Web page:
Since autumn, and with increasing urgency during the last weeks, the Greek Prime Minister claims that now is the time for the sacrifices of the Greek people to be vindicated. The view that this will happen in the second half of 2016 is mentioned in the European Commission economic forecast for Greece, published in May 2016. More specifically, according to the EC a GDP growth to Greece is expected to resume due to an acceleration of domestic demand.
But how would you combine indirect taxation, the “automatic expenses and salaries mechanism cut”, the abolition of low income benefit (EKAS) and other austerity measures imposed by the latest omnibus, with strengthening of domestic demand and consequently with the recovery of economy the next months?
Minister of Finance Efkleidis Tsakalotos himself admits that the above don’t match:
“I fully understand those we claim that even if we succeed something regarding debt relief, this doesn’t help directly the poor who are already in difficulty, since we impose heavier taxation at the same time[…] This is true. On the other hand, if we succeed something on the debt issue […] this will be a signal for the markets that the Greek economy can cope with it and so investors can invest long-term. This can itself offset the recessionary measures that we take.”
From the above statement we don’t deduct that the estimated return to growth will come due to the acceleration of demand. According to the Minister, growth will be the result of the debt settling, which will bring investment. Where is this estimation based?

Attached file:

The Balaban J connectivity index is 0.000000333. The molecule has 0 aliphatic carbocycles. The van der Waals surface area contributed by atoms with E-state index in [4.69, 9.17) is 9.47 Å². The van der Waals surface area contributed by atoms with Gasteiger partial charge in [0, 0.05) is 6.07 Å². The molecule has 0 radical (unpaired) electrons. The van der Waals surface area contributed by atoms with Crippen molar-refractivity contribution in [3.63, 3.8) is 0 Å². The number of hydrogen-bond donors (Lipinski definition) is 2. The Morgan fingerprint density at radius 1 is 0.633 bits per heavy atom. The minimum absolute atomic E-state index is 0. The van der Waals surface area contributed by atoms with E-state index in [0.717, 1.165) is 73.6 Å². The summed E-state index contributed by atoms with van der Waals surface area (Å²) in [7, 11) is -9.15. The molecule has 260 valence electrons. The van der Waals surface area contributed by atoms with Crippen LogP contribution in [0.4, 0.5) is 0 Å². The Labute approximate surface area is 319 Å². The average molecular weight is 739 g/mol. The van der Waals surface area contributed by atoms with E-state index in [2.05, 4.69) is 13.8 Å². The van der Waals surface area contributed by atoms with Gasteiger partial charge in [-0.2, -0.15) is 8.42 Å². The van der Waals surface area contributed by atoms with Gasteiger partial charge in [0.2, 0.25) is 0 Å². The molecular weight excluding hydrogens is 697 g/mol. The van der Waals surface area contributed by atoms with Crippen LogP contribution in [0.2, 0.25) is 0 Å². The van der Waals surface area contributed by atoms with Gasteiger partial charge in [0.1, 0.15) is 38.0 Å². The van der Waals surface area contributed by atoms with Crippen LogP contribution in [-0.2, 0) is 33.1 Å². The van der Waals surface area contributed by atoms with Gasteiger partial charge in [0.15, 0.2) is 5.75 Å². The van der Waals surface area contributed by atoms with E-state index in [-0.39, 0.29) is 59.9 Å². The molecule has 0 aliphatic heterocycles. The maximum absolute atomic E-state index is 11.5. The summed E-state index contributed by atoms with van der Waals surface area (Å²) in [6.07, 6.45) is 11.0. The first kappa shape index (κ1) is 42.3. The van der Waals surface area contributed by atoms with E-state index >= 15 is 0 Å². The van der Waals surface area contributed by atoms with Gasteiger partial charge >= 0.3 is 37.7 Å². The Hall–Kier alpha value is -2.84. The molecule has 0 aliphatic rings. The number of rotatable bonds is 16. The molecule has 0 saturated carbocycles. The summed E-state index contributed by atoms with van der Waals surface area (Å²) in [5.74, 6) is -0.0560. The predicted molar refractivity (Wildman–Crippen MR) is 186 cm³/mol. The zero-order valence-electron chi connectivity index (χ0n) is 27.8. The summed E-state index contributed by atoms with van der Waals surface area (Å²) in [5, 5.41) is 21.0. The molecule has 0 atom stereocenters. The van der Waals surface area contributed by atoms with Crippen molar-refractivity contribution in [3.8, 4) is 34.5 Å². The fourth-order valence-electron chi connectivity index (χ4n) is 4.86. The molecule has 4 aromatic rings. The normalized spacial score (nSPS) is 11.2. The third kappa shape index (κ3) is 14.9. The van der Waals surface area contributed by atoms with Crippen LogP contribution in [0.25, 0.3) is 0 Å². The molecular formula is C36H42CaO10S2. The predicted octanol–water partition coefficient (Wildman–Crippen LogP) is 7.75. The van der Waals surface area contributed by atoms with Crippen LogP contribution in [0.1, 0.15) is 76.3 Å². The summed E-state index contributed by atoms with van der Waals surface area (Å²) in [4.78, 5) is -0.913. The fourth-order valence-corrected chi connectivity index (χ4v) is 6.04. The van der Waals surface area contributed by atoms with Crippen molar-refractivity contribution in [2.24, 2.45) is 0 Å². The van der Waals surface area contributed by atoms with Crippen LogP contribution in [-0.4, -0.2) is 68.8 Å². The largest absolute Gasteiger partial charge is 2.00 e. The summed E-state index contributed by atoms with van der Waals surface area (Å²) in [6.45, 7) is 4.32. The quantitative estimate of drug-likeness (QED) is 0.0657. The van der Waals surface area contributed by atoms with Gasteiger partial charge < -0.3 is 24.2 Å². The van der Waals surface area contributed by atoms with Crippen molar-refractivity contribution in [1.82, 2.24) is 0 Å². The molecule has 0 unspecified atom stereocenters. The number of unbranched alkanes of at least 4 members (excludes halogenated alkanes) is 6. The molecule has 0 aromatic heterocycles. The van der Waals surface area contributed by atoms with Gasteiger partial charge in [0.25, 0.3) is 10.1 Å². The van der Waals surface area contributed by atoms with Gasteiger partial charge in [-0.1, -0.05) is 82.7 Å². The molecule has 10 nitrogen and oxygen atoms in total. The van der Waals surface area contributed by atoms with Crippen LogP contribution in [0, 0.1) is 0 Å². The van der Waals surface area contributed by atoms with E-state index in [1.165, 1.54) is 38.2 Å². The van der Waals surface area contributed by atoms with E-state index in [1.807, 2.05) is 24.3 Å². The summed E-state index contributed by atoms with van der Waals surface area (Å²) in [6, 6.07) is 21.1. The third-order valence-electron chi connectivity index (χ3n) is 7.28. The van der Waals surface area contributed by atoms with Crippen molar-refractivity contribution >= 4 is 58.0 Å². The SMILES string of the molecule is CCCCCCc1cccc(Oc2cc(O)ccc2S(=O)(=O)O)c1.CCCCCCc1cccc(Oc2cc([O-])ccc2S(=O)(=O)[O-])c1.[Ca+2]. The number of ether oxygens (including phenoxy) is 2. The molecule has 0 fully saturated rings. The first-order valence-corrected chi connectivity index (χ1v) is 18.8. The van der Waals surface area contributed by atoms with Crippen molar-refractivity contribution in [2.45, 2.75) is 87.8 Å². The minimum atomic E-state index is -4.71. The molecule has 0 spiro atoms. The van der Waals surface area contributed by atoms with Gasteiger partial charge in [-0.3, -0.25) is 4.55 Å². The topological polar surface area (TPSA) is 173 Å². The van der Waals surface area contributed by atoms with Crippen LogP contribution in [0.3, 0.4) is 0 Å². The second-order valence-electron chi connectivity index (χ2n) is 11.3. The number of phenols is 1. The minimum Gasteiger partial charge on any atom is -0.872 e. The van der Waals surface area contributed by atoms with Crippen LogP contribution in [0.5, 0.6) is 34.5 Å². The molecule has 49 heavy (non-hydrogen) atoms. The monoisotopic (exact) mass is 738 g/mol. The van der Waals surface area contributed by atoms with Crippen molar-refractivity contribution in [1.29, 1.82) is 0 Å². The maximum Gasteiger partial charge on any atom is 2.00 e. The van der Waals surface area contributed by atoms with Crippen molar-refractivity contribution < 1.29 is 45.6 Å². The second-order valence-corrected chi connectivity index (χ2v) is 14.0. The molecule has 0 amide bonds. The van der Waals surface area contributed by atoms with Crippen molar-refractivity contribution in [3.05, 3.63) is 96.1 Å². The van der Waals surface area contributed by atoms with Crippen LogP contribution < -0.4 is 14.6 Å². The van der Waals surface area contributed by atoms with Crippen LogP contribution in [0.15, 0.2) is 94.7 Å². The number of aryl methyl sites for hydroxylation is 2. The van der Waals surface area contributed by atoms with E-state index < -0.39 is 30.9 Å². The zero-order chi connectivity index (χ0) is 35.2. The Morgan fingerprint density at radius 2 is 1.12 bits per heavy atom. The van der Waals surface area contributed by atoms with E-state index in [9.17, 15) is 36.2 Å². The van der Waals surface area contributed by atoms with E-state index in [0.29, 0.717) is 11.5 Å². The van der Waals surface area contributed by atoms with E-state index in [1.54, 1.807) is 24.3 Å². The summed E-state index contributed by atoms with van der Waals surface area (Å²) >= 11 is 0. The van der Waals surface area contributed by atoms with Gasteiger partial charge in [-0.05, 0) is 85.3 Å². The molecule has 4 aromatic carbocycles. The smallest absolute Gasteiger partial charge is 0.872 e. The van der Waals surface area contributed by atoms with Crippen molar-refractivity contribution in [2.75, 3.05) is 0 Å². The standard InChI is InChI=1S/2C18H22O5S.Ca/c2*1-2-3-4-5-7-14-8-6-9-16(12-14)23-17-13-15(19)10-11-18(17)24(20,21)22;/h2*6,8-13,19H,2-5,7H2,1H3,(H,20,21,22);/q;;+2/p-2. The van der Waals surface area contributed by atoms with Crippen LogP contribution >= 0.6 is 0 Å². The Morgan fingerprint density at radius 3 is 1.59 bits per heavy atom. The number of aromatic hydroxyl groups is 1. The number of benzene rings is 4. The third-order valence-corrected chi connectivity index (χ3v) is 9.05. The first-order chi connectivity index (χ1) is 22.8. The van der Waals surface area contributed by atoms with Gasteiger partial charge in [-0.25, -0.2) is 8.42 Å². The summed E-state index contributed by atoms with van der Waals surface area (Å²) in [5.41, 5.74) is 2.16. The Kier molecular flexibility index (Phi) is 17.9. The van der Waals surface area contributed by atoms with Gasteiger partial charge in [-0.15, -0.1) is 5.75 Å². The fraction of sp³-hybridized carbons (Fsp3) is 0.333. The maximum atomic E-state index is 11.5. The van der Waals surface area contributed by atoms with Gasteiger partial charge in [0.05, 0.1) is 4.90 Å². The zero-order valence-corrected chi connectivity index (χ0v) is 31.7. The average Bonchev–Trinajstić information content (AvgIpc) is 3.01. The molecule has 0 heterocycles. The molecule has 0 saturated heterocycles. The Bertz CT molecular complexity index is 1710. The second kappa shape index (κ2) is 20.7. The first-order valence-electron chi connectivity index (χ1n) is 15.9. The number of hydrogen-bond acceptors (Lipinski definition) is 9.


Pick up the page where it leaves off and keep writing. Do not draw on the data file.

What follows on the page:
Investment without a profit guarantee?
Since 2008, the percent of GDP gross investment is constantly falling , with the exemption of the second semester of 2014 and the first of 2015. As usual, the neoliberal explanation ,but also the government’s latest argument , for this decline is political uncertainty in Greece. However, reality is different. According to Workers General Confederation Institute ‘s (INE-GSEE) annual report for 2016, the undistributed profits - particularly since 2013- are in a higher level comparing with funds invested: businessmen prefer to keep their profits instead of investing in “real economy”.
This is not a Greek specific. OECD forecast for 2016, published in February, refers to subdued investment in Eurozone, in addition to high unemployment rates. Political instability has not always been a fact in Greece and certainly is not in other countries; the point has always been who do we secure this stability for. On the contrary, what has been always the case was uncertainty regarding the expected earnings. Investors are not usually motivated by their will to offer to the society.
Growth means the end of the crisis?
Neoliberal financial analysts as much as the Greek government wait for the growth together, planning as if the global economic crisis is over. As if labour exploitation by the capital –as described by Marx- up to the level that “healthy” growth of the capitalist production procedure can be secured is no longer the case. On the contrary, it is this crisis that accelerates a series of mechanisms to prepare the new phase of “growth”, i.e. capital accumulation.